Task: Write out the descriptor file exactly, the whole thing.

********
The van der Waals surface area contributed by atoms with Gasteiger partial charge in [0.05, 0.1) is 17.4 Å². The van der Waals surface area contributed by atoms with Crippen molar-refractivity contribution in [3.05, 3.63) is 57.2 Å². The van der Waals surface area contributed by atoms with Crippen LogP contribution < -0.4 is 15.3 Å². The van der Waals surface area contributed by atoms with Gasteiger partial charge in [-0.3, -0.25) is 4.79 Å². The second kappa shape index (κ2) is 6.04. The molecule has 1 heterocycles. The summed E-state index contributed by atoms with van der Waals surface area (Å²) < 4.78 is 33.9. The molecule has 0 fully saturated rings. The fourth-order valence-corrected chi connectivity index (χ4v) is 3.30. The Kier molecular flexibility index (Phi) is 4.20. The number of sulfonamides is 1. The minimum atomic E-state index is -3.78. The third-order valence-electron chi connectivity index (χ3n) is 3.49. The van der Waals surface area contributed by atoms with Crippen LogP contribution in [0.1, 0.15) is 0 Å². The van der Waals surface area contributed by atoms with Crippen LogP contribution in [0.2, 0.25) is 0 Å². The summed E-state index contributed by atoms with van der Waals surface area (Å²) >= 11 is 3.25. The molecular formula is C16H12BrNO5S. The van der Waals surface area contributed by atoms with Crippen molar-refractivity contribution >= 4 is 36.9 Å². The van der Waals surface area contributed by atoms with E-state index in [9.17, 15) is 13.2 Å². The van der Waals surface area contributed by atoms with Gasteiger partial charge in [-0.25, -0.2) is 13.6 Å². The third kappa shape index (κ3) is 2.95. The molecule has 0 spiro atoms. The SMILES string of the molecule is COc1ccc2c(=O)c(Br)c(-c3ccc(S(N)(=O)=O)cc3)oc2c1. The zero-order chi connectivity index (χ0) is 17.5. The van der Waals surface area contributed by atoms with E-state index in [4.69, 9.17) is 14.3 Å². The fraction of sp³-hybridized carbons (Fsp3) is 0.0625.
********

The van der Waals surface area contributed by atoms with Gasteiger partial charge in [0.05, 0.1) is 17.4 Å². The van der Waals surface area contributed by atoms with Crippen molar-refractivity contribution in [3.05, 3.63) is 57.2 Å². The van der Waals surface area contributed by atoms with Crippen LogP contribution < -0.4 is 15.3 Å². The van der Waals surface area contributed by atoms with Gasteiger partial charge in [-0.3, -0.25) is 4.79 Å². The second kappa shape index (κ2) is 6.04. The molecule has 1 heterocycles. The summed E-state index contributed by atoms with van der Waals surface area (Å²) < 4.78 is 33.9. The molecule has 0 fully saturated rings. The fourth-order valence-corrected chi connectivity index (χ4v) is 3.30. The Kier molecular flexibility index (Phi) is 4.20. The number of sulfonamides is 1. The minimum atomic E-state index is -3.78. The third-order valence-electron chi connectivity index (χ3n) is 3.49. The van der Waals surface area contributed by atoms with Crippen LogP contribution in [0.1, 0.15) is 0 Å². The van der Waals surface area contributed by atoms with Crippen LogP contribution in [0.2, 0.25) is 0 Å². The summed E-state index contributed by atoms with van der Waals surface area (Å²) >= 11 is 3.25. The molecular formula is C16H12BrNO5S. The van der Waals surface area contributed by atoms with Crippen molar-refractivity contribution >= 4 is 36.9 Å². The van der Waals surface area contributed by atoms with E-state index in [9.17, 15) is 13.2 Å². The van der Waals surface area contributed by atoms with Gasteiger partial charge in [-0.25, -0.2) is 13.6 Å². The third kappa shape index (κ3) is 2.95. The molecule has 0 spiro atoms. The SMILES string of the molecule is COc1ccc2c(=O)c(Br)c(-c3ccc(S(N)(=O)=O)cc3)oc2c1. The zero-order chi connectivity index (χ0) is 17.5. The van der Waals surface area contributed by atoms with E-state index in [4.69, 9.17) is 14.3 Å². The fraction of sp³-hybridized carbons (Fsp3) is 0.0625.